If you live in theocratic dictatorship yes. Not all countries that have majority muslim population do that.
But a lot of these countries where Islam is the state religion haven't really progressed as far as human rights go. They are about the same level as Europe was in middle ages as far as human rights go, when you couldn't leave christianity either without being murdered as a witch or something along those lines.
Moon is not that, and neither is my country lol
Both me and my brother are athiest, we didn't have to write anything. We simply do not believe in any kind of god and that includes my mother's.
My father was pantheist, so everybody is entitled to their own belief or lack of in my case.
 

Silvion Night

Sir Readalot
Staff member
#14
If you live in theocratic dictatorship yes. Not all countries that have majority muslim population do that.
But a lot of these countries where Islam is the state religion haven't really progressed as far as human rights go. They are about the same level as Europe was in middle ages as far as human rights go, when you couldn't leave christianity either without being murdered as a witch or something along those lines.
Moon is not that, and neither is my country lol
Both me and my brother are athiest, we didn't have to write anything. We simply do not believe in any kind of god and that includes my mother's.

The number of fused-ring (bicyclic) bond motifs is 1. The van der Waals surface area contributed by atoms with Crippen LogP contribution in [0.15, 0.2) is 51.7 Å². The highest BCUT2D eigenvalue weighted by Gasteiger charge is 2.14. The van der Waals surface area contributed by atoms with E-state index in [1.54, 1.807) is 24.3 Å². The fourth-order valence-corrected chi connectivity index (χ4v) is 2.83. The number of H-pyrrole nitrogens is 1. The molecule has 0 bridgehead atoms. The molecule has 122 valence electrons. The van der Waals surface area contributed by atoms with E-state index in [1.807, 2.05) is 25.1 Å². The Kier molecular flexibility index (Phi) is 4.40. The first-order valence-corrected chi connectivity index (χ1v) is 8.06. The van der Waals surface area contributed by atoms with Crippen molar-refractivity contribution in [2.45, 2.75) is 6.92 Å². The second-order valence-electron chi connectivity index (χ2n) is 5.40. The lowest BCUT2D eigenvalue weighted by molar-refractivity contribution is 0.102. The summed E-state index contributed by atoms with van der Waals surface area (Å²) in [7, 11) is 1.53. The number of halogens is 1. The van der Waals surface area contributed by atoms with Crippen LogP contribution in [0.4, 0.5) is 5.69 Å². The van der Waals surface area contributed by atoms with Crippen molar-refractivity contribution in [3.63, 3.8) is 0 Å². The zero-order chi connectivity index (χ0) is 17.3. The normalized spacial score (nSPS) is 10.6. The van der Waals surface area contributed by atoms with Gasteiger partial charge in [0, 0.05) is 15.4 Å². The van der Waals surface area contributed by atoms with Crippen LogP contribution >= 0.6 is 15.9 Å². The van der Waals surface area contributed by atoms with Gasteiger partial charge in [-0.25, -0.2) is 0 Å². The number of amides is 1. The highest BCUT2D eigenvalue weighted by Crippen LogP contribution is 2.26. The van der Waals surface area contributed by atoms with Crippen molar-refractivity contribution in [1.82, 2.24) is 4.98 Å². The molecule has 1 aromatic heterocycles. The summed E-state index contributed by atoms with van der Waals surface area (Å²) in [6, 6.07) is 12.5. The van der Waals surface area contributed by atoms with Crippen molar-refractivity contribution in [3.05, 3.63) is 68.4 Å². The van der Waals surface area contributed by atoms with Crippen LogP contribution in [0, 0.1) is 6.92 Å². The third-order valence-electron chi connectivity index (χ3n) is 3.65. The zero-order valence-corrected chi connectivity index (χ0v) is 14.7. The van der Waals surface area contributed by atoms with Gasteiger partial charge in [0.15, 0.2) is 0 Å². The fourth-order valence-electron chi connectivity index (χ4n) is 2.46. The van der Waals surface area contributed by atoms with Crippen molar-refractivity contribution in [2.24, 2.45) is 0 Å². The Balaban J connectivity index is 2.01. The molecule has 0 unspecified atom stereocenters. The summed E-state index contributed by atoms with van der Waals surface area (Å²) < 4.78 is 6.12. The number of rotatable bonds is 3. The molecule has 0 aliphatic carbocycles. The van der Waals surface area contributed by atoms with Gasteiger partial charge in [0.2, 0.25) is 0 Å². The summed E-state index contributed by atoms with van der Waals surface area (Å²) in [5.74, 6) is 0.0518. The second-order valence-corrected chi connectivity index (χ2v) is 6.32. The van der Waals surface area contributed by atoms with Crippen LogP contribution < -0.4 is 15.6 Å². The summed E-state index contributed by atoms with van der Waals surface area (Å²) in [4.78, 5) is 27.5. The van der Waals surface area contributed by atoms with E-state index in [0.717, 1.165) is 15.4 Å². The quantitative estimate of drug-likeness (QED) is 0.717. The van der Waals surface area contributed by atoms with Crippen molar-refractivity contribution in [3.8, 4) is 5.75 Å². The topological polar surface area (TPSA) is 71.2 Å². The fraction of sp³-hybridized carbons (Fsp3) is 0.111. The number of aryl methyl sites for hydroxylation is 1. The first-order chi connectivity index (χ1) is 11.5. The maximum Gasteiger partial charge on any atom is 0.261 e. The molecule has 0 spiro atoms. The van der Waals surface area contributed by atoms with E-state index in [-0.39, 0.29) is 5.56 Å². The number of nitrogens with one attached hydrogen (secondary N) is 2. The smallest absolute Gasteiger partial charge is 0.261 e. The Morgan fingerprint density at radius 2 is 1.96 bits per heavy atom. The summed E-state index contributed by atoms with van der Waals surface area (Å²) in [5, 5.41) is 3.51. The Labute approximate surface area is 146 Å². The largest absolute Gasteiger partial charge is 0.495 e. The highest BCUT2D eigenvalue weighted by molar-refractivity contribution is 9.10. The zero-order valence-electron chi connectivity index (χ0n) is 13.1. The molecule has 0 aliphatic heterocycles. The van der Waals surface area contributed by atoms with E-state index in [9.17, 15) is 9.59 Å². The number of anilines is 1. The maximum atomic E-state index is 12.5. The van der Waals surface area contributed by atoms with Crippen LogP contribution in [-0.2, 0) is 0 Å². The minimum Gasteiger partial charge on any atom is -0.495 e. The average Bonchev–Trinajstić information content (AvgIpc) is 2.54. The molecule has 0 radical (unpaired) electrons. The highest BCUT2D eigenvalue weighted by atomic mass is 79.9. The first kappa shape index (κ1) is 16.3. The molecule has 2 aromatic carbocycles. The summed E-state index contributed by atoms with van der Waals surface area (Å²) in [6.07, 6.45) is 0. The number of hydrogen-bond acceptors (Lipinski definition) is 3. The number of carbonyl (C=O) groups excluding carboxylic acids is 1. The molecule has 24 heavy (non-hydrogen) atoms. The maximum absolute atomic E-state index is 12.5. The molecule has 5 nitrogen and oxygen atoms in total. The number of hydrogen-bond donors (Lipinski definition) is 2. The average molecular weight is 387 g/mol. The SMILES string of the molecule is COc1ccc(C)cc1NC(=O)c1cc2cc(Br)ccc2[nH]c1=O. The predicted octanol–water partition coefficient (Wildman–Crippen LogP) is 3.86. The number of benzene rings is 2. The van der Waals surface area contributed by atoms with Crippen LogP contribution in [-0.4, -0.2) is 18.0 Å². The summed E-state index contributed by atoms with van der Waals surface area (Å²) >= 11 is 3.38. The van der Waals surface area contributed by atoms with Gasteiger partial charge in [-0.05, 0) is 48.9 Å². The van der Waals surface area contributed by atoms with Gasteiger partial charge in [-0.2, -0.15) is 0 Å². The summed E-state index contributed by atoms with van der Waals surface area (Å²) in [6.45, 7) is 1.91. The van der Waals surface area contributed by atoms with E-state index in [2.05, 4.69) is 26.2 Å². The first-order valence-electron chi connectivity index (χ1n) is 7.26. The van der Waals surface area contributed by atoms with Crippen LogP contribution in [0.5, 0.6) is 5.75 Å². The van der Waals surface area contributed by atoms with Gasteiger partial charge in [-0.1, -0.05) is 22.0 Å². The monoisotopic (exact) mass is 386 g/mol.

My father was pantheist, so everybody is entitled to their own belief or lack of in my case.
I'm an atheist myself, but if you don't actively write to the magistrate to get delisted from the Church records you are very much still counted as a practitioner. At least that's how it works in the Protestant and Catholic churches in the Netherlands. I delisted myself when I turned 18. My parents and one of my brothers are atheist, but they are still enlisted in the Church records. They're too lazy to write the letter to delist. The problem here is that the Church can still get prerogatives (tax exemptions and such) based on number of practitioners. So basically, besides being hypocritical, being in the records actually provides the Church leadership with leverage to gain advantages for themselves. A ridiculous system if you ask me.

My other brother is a Muslim. What @Derk of Derkholm says is basically true if you follow Sharia law. In the Netherlands (where I live) you will probably not be killed, but turning away from Islam means the devout will from then on shun you and you are basically ostracized from their society. No apostates allowed. :/
 

Alucard

In the name of the Pizza Lord. Charge!
Staff member
#15
When I moved to Germany and went to register with Kreisverwaltungsreferat (I don't know the english term for this) both me and my husband got the question of our denomination. We said atheist, and that was that. Because they also have church tax here, and we aren't paying for that and because it's 100% true.
I honestly think church tax is stupid. No offence to Germany or Holland. I'm guessing it's just one of those remnants of old laws that aren't modernized yet.

In Bosnia, as far Islam goes, there is no tax as far as I know. But if you want you can pay into Islamic community membership per year, and you get cheaper services of funeral rituals when you die, and some other 'perks'. My mom pays for this. It's not something I was ever interested. I want to be cremated not buried anyway. No rituals or funeral services required. But cremation is absolute haram in Islam lol. Like I care...